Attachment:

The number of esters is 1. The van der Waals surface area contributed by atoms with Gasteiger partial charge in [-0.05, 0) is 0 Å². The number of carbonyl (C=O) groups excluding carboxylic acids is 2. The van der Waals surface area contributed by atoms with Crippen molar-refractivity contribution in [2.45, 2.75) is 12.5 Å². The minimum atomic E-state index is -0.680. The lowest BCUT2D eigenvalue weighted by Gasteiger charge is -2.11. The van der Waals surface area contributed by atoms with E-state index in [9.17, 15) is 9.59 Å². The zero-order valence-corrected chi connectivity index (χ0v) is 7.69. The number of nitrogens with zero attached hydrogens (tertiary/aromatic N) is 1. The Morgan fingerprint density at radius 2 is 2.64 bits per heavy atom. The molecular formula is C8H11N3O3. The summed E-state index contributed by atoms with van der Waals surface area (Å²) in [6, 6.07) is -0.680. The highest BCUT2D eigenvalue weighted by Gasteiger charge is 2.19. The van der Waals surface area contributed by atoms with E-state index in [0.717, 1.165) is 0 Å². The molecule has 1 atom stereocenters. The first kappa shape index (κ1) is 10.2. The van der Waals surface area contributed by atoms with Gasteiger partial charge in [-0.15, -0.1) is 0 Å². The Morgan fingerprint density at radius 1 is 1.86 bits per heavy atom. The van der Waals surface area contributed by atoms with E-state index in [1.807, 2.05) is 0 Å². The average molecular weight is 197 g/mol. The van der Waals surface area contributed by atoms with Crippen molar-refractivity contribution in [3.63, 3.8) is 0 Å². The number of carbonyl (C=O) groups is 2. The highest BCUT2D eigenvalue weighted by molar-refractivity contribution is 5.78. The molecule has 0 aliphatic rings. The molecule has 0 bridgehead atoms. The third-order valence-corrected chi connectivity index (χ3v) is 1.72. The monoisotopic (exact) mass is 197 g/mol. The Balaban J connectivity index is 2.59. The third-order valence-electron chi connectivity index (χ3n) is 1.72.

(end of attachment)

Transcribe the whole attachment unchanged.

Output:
The number of esters is 1. The van der Waals surface area contributed by atoms with Gasteiger partial charge in [-0.05, 0) is 0 Å². The number of carbonyl (C=O) groups excluding carboxylic acids is 2. The van der Waals surface area contributed by atoms with Crippen molar-refractivity contribution in [2.45, 2.75) is 12.5 Å². The minimum atomic E-state index is -0.680. The lowest BCUT2D eigenvalue weighted by Gasteiger charge is -2.11. The van der Waals surface area contributed by atoms with E-state index in [9.17, 15) is 9.59 Å². The zero-order valence-corrected chi connectivity index (χ0v) is 7.69. The number of nitrogens with zero attached hydrogens (tertiary/aromatic N) is 1. The Morgan fingerprint density at radius 2 is 2.64 bits per heavy atom. The molecular formula is C8H11N3O3. The summed E-state index contributed by atoms with van der Waals surface area (Å²) in [6, 6.07) is -0.680. The highest BCUT2D eigenvalue weighted by Gasteiger charge is 2.19. The van der Waals surface area contributed by atoms with E-state index in [0.717, 1.165) is 0 Å². The molecule has 1 atom stereocenters. The first kappa shape index (κ1) is 10.2. The van der Waals surface area contributed by atoms with Gasteiger partial charge in [-0.15, -0.1) is 0 Å². The Morgan fingerprint density at radius 1 is 1.86 bits per heavy atom. The van der Waals surface area contributed by atoms with E-state index in [1.807, 2.05) is 0 Å². The average molecular weight is 197 g/mol. The van der Waals surface area contributed by atoms with Crippen molar-refractivity contribution in [3.63, 3.8) is 0 Å². The number of carbonyl (C=O) groups is 2. The highest BCUT2D eigenvalue weighted by molar-refractivity contribution is 5.78. The molecule has 0 aliphatic rings. The molecule has 0 bridgehead atoms. The third-order valence-corrected chi connectivity index (χ3v) is 1.72. The monoisotopic (exact) mass is 197 g/mol. The Balaban J connectivity index is 2.59. The third-order valence-electron chi connectivity index (χ3n) is 1.72.